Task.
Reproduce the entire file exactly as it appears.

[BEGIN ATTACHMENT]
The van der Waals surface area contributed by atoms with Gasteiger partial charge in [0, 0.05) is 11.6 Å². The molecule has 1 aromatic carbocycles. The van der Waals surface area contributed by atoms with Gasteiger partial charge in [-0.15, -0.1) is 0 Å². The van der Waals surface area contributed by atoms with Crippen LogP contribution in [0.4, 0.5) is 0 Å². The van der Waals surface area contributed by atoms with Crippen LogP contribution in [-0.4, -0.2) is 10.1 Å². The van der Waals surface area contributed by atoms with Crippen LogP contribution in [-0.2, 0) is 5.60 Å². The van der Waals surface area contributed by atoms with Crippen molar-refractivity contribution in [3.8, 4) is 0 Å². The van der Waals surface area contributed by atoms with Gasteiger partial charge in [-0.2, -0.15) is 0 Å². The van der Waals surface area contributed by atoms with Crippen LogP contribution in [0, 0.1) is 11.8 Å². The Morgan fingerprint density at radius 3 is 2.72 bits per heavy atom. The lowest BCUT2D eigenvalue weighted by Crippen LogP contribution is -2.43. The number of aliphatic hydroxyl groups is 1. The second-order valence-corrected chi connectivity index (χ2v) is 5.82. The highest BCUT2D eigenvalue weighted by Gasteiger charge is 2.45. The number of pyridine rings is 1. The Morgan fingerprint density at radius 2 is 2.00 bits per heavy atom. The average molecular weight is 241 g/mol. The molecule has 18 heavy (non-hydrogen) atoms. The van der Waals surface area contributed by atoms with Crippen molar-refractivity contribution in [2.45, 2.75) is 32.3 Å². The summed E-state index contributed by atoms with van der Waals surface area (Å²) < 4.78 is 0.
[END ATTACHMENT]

The van der Waals surface area contributed by atoms with Gasteiger partial charge in [0, 0.05) is 11.6 Å². The molecule has 1 aromatic carbocycles. The van der Waals surface area contributed by atoms with Gasteiger partial charge in [-0.15, -0.1) is 0 Å². The van der Waals surface area contributed by atoms with Crippen LogP contribution in [0.4, 0.5) is 0 Å². The van der Waals surface area contributed by atoms with Crippen LogP contribution in [-0.4, -0.2) is 10.1 Å². The van der Waals surface area contributed by atoms with Crippen LogP contribution in [-0.2, 0) is 5.60 Å². The van der Waals surface area contributed by atoms with Crippen molar-refractivity contribution in [3.8, 4) is 0 Å². The van der Waals surface area contributed by atoms with Gasteiger partial charge in [-0.2, -0.15) is 0 Å². The van der Waals surface area contributed by atoms with Crippen LogP contribution in [0, 0.1) is 11.8 Å². The Morgan fingerprint density at radius 3 is 2.72 bits per heavy atom. The lowest BCUT2D eigenvalue weighted by Crippen LogP contribution is -2.43. The number of aliphatic hydroxyl groups is 1. The second-order valence-corrected chi connectivity index (χ2v) is 5.82. The highest BCUT2D eigenvalue weighted by Gasteiger charge is 2.45. The number of pyridine rings is 1. The Morgan fingerprint density at radius 2 is 2.00 bits per heavy atom. The average molecular weight is 241 g/mol. The molecule has 18 heavy (non-hydrogen) atoms. The van der Waals surface area contributed by atoms with Crippen molar-refractivity contribution in [2.45, 2.75) is 32.3 Å². The summed E-state index contributed by atoms with van der Waals surface area (Å²) < 4.78 is 0.